The resource guide, created with the help of Sundeep Iyer, director of the state Division on Civil Rights, directs schools on ways to make sure they do not treat students differently from their peers based on race, national origin, religion, gender, sexual orientation, and disability, classes protected by the state’s Law Against Discrimination. The guide’s goals include eliminating discipline that has not only a discriminatory intent, but discriminatory impact as well.

“From kindergarten to high school classrooms, Latinx/e and Black students face disproportionate discipline for the same actions committed by their white peers,” state Attorney General Matthew Platkin said. “And nationally, LGBTQ+ students are nearly twice as likely to be suspended from school as non-LGBTQ+ students. These disparities are unacceptable and should alarm us all. Our new guidance provides schools with additional resources to eliminate discrimination and bias and will help ensure greater equity for all New Jersey students.”

The officials released data on disparities in school discipline: Black students make up 15.5% of the state’s student body, but 29.8 % of schools’ referrals to law enforcement and 28.9% of arrests in schools. Among students with disabilities, 19% are Black, yet they make up more than a third of disabled students who are physically restrained at school.


As more teens overdose on fentanyl, schools face a drug crisis unlike any other – By Elissa Nadworny and Lee V. Gaines, NPR

Before the overdose, Griffin Hoffmann was a sophomore, about to lead his Portland, Ore., high school's tennis team. Sienna Vaughn was a junior in Plano, Texas, who participated in Girl Scouts and cheerleading. Laird Ramirez was 17 years old living near Charlotte and competing on his high school's wrestling team. He was rarely seen without his skateboard.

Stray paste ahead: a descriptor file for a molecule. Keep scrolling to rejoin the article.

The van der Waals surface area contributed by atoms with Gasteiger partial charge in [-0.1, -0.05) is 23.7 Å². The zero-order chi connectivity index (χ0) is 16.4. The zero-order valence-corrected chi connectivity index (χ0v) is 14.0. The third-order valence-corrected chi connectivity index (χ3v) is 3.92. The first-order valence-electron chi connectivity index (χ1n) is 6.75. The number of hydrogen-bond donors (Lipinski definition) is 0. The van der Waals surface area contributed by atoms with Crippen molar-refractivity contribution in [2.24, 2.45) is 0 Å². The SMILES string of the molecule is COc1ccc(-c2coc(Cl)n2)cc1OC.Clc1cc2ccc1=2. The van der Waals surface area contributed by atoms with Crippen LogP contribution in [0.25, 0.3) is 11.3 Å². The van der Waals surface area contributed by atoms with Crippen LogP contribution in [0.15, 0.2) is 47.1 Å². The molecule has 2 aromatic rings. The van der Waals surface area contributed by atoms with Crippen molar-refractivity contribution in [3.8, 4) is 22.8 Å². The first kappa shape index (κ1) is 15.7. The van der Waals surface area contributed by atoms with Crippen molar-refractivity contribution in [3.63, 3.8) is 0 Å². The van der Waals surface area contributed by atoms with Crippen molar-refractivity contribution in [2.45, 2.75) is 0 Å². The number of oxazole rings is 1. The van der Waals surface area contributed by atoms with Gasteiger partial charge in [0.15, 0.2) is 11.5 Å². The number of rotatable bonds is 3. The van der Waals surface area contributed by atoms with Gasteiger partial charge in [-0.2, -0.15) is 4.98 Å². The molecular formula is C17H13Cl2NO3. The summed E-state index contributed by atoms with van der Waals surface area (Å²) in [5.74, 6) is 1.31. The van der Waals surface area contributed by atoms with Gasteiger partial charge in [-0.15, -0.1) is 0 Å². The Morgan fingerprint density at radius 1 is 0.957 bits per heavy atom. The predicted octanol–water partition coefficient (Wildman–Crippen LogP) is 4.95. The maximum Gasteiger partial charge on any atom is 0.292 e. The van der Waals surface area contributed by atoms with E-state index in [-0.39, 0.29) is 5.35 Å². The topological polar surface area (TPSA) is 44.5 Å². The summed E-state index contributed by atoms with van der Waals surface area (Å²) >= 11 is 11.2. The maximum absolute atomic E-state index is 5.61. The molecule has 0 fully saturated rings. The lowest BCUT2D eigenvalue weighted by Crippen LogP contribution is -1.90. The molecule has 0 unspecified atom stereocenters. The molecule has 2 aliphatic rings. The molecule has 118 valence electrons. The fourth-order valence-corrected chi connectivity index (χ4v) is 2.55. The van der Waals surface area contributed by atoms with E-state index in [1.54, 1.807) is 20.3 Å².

The teens thought they were taking prescription pills for pain and relaxation, drugs like Valium or Percocet, that they bought from friends or from social media. But the pills they took were counterfeits – they hadn't come from a pharmacy and it turned out they contained fentanyl, a potent, often deadly, synthetic opioid. Just 2 milligrams can kill you.

Griffin, Sienna and Laird's deaths are part of a grim crisis happening all across the country. Their stories, taken from local news reports, are among the dozens NPR reviewed, and they illustrate a new challenge for schools this fall.

"[Fentanyl's] infiltration into schools is certainly something that cannot be ignored," says Alberto Carvalho, the superintendent of the Los Angeles Unified School District. LAUSD is one of the largest districts to stock naloxone, a medicine that reverses opioid overdoses, throughout its schools.